Capitol Hill Recap: Tax Day All Week

April 21, 2023

Tax Day fell on Tuesday, but lawmakers in both chambers took time all week to talk about taxes and introduce tax legislation.

What Went Down:

  • On the final day of tax season, lawmakers shared their feelings about the Internal Revenue Code.
  • The day after the filing deadline, IRS Commissioner Daniel Werfel urged lawmakers to regulate tax preparers.
  • House GOP leaders introduce legislation that lifts the debt ceiling. The measure also defunds the IRS and modifies the energy tax incentives in the Inflation Reduction Act.
  • House tax-writers say tax incentives in the Inflation Reduction Act benefit China.
  • House tax-writers heard from Georgia small business owners about how to make their lives easier.
  • Lawmakers introduced “high priority” tax bills this week. Will it matter?

Let’s get to it: 

Tax Day:

April 18th was this year's deadline for taxpayers filing their tax returns without needing an extension. During this day, lawmakers spent plenty of time talking about the current set of tax laws:

  • Senate Budget Chairman Sheldon Whitehouse (D-R.I.) would like to change withholding rules to ensure everyone pays their fair share.
  • Senator John Kennedy (R-La.), a member on the Senate Budget Committee, thinks taxes are already too high and should be reduced.
  • House Ways and Means Chairman Jason Smith (R-Mo.) said the 2017 tax reform bill lowered taxes for lower and middle-income taxpayers and suggested that its provisions be extended.
  • Representative Richard Neal (D-Mass.), the Ranking Member on the House Ways and Means Committee, said more revenue will come to federal coffers because of the $80 billion given to the IRS, most of which goes toward enforcement.
  • Several members of the House Small Business Committee would like to see the 199A pass-thru deduction extended beyond its 2025 expiration date. The Committee members also cautioned against raising the estate tax or lowering its exemption level.

Legislative Outlook: Lawmakers talk a lot. So far, there are few signs that a tax bill will pass Congress this year. If one does, tax increases are unlikely to be a part of it.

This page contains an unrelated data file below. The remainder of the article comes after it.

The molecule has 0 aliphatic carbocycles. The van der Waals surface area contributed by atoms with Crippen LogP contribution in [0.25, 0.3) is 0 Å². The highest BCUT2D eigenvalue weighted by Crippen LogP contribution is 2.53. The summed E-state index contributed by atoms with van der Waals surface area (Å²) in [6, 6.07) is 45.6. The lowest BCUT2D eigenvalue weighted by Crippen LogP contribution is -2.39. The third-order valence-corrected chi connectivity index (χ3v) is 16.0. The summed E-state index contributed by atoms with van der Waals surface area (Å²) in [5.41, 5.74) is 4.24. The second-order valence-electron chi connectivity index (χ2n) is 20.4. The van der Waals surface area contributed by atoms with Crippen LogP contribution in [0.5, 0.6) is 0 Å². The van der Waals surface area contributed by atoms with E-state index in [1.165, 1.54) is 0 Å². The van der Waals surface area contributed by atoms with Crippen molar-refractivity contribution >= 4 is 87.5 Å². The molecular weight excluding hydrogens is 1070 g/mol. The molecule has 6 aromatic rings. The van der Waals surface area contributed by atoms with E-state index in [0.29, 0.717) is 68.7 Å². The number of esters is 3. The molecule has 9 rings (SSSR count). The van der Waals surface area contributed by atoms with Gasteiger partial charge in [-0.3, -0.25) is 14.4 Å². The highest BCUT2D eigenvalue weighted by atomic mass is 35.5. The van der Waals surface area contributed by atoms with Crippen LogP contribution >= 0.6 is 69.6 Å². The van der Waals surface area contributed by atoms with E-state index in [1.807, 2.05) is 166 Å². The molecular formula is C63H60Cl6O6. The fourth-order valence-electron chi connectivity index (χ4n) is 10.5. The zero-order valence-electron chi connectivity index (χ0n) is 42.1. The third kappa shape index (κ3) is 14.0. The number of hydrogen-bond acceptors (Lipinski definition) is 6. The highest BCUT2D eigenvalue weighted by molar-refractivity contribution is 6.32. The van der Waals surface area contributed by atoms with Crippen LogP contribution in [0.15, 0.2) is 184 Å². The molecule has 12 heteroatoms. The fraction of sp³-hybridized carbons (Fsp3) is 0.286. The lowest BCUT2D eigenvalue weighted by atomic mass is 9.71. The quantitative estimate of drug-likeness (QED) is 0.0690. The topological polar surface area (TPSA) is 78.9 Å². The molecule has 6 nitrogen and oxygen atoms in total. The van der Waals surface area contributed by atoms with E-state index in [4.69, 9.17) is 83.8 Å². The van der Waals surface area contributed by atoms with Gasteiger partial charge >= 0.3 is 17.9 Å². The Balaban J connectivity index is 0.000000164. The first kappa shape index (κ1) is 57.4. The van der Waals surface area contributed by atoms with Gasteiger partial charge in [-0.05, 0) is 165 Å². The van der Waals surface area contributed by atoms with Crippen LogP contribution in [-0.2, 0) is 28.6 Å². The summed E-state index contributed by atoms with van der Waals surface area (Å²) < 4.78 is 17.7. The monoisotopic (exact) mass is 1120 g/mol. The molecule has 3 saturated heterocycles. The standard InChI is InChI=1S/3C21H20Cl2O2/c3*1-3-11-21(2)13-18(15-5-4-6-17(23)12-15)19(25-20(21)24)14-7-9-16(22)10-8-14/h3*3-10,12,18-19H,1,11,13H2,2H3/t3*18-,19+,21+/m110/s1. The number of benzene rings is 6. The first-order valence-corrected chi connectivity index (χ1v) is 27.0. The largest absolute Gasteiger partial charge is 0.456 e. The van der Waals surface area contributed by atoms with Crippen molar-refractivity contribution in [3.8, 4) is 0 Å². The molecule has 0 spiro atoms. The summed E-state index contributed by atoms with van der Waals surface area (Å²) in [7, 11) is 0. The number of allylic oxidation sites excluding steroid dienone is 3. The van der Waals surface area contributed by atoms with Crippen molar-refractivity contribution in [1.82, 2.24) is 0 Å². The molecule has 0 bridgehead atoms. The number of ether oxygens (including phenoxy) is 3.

A link to an Eide Bailly article on this issue is here.

Regulating Tax Pros:

IRS Commissioner Daniel Werfel on April 19th called for Congress to pass legislation that would allow the Treasury Secretary to regulate tax preparers.

He proposed this idea while testifying before the Senate Finance Committee about the current tax filing season, which went smoother than past seasons.

President Joe Biden proposed in past budgets giving Treasury oversight power over tax preparers. So far, no such bill has passed Congress.

Legislative Outlook: Given that the current Congress is politically divided, it is unlikely that legislation regulating tax preparers will advance from Capitol Hill and be signed into law.

A link to an Eide Bailly article on this issue is here.

Debt Ceiling bill:

House Republicans included provisions in their debt limit legislation that would defund the IRS and scale back energy tax credits.  

Both provisions were enacted as part of the Inflation Reduction Act.

Legislative Outlook: The House GOP debt limit bill is not expected to pass the Senate or become law. In fact, some are calling it an “unserious proposal.”

A link to an Eide Bailly article on this issue is here.

IRA helps China:

The House Ways and Means Committee held a hearing on April 19th on how the energy tax incentives in the recently enacted Inflation Reduction Act (IRA) benefit China over ordinary Americans.

“Solar cells manufactured in China and assembled into panels in the U.S. will qualify for these special interest tax breaks – even if they are implicated in human rights abuses,” Committee Chairman Jason Smith (R-Mo.) stated.

The Inflation Reduction Act created tax credits for buying new and used electric vehicles and using energy efficient heat pumps and solar panels for construction projects, just to name a few of the energy incentives.

Smith contends that these tax incentives profit China because the country dominates in providing minerals needed to make equipment like batteries, solar panels and wind turbines. Businesses in China are also teaming up with U.S.-based companies to garner these tax credits.